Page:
Many people interviewed on Broadway on Thursday were curious about the work, which included newly painted pavement and orange-and-white plastic traffic barriers that had mysteriously appeared on the street in recent days.
Ms. Sadik-Khan said that the department was planning to unveil the project closer to its scheduled completion, on Aug. 15. But she said that officials had spent months discussing it with the three business improvement districts and the local community board.
She said the city was spending $700,000 to create the string of blocklong plazas from 42nd to 35th Streets. That includes painting the bike lane green, buying the chairs, tables, benches, umbrellas and planters and applying a coat of small-grained gravel mixed with epoxy onto the pedestrian areas, which will set them off from both the street and the bicycle path.
The three business improvement districts — the Times Square Alliance, the Fashion Center B.I.D. and the 34th Street Partnership — have agreed to pay for maintenance, which primarily involves buying and maintaining the plants for the planters. They estimate the cost at about $280,000 a year.
The planters are a key part of the design because they will be the only thing separating the expanded pedestrian areas from the cars and trucks zipping by.
Nevertheless, many people on Broadway on Thursday said they would welcome the new plazas in an area that has a shortage of places to sit outdoors. About the only such place along that stretch of Broadway is Golda Meir Square, a small plaza in front of 1411 Broadway, at 39th Street, where folding chairs are set out during the day.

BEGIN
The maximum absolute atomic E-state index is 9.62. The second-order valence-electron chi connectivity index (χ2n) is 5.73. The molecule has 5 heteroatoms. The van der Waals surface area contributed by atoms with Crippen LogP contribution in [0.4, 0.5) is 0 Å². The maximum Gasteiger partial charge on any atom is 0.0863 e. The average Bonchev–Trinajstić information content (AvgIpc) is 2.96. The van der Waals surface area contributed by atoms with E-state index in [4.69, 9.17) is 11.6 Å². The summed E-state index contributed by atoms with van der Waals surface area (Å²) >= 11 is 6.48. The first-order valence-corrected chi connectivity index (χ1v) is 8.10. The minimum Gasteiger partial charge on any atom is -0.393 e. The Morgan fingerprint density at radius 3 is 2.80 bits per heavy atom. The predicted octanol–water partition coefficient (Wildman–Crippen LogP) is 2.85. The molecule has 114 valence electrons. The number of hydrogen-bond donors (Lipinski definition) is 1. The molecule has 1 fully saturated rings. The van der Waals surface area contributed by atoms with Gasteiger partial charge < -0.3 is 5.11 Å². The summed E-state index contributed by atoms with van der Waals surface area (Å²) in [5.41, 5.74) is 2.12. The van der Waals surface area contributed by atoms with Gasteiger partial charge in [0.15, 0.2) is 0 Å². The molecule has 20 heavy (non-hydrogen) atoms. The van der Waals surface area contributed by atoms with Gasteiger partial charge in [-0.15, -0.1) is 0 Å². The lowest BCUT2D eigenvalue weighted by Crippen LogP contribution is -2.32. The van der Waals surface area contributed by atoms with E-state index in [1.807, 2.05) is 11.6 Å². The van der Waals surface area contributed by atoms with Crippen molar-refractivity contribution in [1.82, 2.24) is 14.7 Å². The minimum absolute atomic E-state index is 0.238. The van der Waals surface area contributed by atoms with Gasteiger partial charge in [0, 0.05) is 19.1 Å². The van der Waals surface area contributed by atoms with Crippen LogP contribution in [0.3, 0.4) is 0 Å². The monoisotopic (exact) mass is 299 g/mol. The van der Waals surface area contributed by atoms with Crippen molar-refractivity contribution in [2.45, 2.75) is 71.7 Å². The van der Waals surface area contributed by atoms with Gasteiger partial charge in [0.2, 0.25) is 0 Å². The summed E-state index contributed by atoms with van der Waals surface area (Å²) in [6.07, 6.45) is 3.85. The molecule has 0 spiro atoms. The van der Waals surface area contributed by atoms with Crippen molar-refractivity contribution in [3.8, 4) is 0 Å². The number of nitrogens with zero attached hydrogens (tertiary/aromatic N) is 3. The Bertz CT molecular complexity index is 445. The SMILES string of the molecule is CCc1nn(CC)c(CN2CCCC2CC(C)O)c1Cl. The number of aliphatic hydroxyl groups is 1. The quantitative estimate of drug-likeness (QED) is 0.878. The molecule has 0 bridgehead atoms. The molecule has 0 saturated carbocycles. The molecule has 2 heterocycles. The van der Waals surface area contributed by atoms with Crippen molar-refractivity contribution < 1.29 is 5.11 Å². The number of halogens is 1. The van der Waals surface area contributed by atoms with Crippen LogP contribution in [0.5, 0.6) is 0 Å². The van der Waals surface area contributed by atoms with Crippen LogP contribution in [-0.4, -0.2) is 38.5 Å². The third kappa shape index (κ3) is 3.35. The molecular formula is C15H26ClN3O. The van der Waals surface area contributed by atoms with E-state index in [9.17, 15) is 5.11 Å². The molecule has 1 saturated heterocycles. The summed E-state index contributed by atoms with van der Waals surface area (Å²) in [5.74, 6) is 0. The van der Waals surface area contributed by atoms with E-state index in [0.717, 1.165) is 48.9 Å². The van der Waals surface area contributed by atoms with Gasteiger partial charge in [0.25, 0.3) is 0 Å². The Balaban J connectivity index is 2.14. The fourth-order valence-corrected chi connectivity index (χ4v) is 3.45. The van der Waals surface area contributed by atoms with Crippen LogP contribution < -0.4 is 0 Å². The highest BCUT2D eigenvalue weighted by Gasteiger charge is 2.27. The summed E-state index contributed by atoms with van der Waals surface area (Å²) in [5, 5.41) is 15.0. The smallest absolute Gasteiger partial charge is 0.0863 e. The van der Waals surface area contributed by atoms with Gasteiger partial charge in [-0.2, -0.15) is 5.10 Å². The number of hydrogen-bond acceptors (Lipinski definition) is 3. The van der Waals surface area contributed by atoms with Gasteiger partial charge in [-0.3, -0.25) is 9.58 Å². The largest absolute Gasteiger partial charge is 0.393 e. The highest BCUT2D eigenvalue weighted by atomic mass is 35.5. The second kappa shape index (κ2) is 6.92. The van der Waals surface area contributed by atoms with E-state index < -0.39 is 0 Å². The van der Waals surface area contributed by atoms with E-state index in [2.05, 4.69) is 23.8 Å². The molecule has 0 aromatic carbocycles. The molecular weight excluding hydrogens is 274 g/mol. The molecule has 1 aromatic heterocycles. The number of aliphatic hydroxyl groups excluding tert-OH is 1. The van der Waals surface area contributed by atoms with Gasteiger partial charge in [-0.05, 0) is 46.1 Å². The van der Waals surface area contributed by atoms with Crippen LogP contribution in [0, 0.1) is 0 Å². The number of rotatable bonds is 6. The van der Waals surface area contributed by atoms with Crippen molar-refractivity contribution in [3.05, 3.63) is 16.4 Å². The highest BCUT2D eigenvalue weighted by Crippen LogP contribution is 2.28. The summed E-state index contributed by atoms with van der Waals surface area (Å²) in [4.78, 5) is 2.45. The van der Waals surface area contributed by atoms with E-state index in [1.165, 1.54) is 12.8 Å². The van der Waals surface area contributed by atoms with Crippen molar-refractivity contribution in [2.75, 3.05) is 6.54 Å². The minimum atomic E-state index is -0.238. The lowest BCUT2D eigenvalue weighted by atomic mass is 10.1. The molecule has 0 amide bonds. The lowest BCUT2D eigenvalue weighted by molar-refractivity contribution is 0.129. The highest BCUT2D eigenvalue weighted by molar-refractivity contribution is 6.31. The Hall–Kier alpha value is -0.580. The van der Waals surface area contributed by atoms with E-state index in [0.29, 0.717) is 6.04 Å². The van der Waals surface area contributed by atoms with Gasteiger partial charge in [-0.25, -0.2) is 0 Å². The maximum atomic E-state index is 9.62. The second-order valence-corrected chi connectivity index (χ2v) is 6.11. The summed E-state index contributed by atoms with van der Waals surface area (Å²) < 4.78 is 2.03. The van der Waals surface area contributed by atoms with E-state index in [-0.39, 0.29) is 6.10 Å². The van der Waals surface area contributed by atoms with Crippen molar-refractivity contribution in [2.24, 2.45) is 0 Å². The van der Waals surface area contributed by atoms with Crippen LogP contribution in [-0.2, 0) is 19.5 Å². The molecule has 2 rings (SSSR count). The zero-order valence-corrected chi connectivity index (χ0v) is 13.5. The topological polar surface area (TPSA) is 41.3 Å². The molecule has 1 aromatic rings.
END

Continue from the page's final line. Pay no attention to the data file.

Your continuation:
On Thursday, there were a couple of dozen chairs, all occupied. Those who could not get a chair sat among the pigeons on the steps leading to a platform with a bust of Golda Meir.
Andre Fisher, 54, a clothing manufacturer who works in the garment district, was soaking up the sun in one of the chairs. “I think we’ve got enough places for cars and not enough places for people to sit,” he said, endorsing the idea.
Several people wondered about the impact on traffic, but Ms. Sadik-Khan said that it would be slight. In its current configuration, Broadway has two lanes for traffic north of Times Square, widens to four lanes from 42nd Street to Herald Square, and then returns to two lanes.
Ms. Sadik-Khan said that the heaviest downtown traffic in the area was on the avenues, not on Broadway. And she said that drivers would learn to adapt.
“It’s going to be clear if you really want to go downtown and you’re in a car you’re going to be much better off going down one of the avenues than going down Broadway,” she said.
The city has already carved out smaller plazas in several neighborhoods. One is at the corner of 14th Street and Ninth Avenue in Manhattan and another on a block of Willoughby Street in Brooklyn, where it intersects with Fulton Street. The city is also working to create more boulevard-like space along a shorter section of Broadway near Madison Square Park.
On Willoughby Street, Shakir Thompson, 44, sat on a chair on Thursday studying a textbook on electrical theory. He said he used the plaza daily.
“It’s nice, it’s calm,” he said, despite the buzz of nearby traffic. “In the country they wouldn’t relate to this. But in the city we have to take what we can get.”